Asked to explain why Hornibrook seems to respond so well to pressure situations, Chryst told FOX Sports, “The best thing that he’s been doing is he’s been able to be himself. It’s nothing magical. He’s just a really good worker and he prepares very well. He’s impressed me all along. Some guys just have it and some don’t. He’s always been a good passer and very accurate and he loves football."
Perhaps the most amazing part of the Badgers’ fast start is that it comes in spite of the team being ranked 12th in the Big Ten in yards per carry at just 3.94. Chryst was surprised when I noted that fact but said he knows the Badgers need to get better at running the ball.
This week Hornibrook and the Badgers face an even bigger test in Michigan, which leads the nation in TFLs (44) and is tied for No. 1 in sacks (17). The Wolverines’ opponents are also converting on just 6-of-50 third down attempts — 12 percent — lowest in the nation.
“It’s a really good scheme with really good players,” Chryst said of Don Brown’s defense. "They’re aggressive and have guys (in the secondary) that allow them to be aggressive, and they’re playing with confidence."
* Nebraska is worth keeping an eye on this year. The Huskers have good receivers and some good talent on defense. Another reason why: QB Tommy Armstrong, a talented guy who has been plagued by mistakes throughout his career. He threw 22 TDs last year but also had 16 picks. This year, his TD-INT ratio is 8-1.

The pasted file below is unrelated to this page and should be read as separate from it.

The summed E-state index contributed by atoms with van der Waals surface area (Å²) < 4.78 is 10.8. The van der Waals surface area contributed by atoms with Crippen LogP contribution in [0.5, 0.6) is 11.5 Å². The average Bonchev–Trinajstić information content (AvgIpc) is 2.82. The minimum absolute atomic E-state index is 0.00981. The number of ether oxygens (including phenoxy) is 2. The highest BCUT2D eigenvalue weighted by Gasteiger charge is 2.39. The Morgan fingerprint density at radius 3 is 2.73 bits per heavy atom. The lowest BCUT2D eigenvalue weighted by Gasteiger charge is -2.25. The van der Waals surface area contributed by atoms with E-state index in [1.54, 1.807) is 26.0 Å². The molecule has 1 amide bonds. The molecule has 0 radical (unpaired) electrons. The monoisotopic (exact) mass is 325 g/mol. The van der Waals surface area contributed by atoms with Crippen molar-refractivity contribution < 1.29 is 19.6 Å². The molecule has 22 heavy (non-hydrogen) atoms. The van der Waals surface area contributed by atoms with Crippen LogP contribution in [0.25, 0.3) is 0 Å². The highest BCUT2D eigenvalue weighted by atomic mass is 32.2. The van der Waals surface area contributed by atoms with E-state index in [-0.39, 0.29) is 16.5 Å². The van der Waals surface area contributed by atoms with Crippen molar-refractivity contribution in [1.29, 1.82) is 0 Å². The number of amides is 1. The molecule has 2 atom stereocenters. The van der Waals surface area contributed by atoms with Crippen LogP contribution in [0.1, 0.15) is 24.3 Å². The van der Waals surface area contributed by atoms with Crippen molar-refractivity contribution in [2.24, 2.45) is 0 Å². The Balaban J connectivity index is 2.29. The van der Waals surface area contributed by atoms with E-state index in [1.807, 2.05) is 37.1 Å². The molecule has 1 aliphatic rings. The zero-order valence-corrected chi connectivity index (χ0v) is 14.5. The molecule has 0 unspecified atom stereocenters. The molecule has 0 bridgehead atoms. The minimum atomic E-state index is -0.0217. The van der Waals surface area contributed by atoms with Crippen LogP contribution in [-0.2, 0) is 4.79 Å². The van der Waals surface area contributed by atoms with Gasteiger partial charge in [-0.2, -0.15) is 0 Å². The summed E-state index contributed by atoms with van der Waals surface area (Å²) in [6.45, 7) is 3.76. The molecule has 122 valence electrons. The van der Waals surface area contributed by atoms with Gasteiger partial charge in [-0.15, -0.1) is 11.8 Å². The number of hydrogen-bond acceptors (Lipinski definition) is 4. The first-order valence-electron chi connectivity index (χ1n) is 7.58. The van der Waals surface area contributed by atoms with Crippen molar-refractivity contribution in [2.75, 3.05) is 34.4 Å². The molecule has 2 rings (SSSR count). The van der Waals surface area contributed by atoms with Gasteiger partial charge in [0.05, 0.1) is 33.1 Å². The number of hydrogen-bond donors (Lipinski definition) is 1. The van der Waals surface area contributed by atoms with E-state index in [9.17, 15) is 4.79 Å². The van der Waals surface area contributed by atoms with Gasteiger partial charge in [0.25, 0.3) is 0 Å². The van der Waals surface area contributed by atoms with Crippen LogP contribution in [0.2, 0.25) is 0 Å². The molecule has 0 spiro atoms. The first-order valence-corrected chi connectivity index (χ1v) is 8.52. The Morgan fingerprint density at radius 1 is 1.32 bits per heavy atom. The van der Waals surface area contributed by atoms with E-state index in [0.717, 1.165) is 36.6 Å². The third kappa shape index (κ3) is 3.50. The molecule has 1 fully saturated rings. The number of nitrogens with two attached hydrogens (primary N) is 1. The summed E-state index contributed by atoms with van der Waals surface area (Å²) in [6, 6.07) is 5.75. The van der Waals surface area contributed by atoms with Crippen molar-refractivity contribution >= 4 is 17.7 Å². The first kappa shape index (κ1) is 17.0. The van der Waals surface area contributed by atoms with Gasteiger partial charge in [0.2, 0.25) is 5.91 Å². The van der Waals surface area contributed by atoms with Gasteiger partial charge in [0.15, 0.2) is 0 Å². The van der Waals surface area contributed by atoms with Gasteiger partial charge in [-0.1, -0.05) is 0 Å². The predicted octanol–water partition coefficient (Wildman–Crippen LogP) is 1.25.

* Only one other team in the country (Michigan) has scored more than Louisville and its star QB Lamar Jackson’s 25 total TDs (rushing and passing) this year, and that’s more than seven FBS teams had in all of 2015.
* Pretty impressive that WVU can lose Yodny Cajuste, a potential high draft pick, early in their opener and still have surrendered only one sack thus far this season. Last season the Mountaineers ranked No. 93 in fewest sacks allowed. Dana Holgorsen has talked about how much the addition of veteran O-line coach Joe Wickline would be to help out Ron Crook and it seems to be really paying off.
* LSU is not the only coaching vacancy out there. FIU canned Ron Turner. Butch Davis is an intriguing option. After all he’s very tight with AD Pete Garcia. If Davis doesn’t want it, FIU still will have a lot of strong candidates.
* I looked up teams that have the worst Red Zone defense in the country and was surprised to see some strong programs down there. FSU is No. 122, allowing 15 TDs on 18 trips, while Michigan State and Louisville were tied at No. 117 (8 of 10).
* Stat of the Week: As we reported earlier in the day, Notre Dame fired defensive coordinator Brian VanGorder with defensive analyst Greg Hudson taking over the D. After the Irish lost to Duke to drop to 1-3, the move was hardly a stunner. The Irish have allowed five plays of 60 yards or longer (worst in the country). What’s really eye-popping about that is ND surrendered only five such plays in the 2012, 2013 and 2014 seasons combined.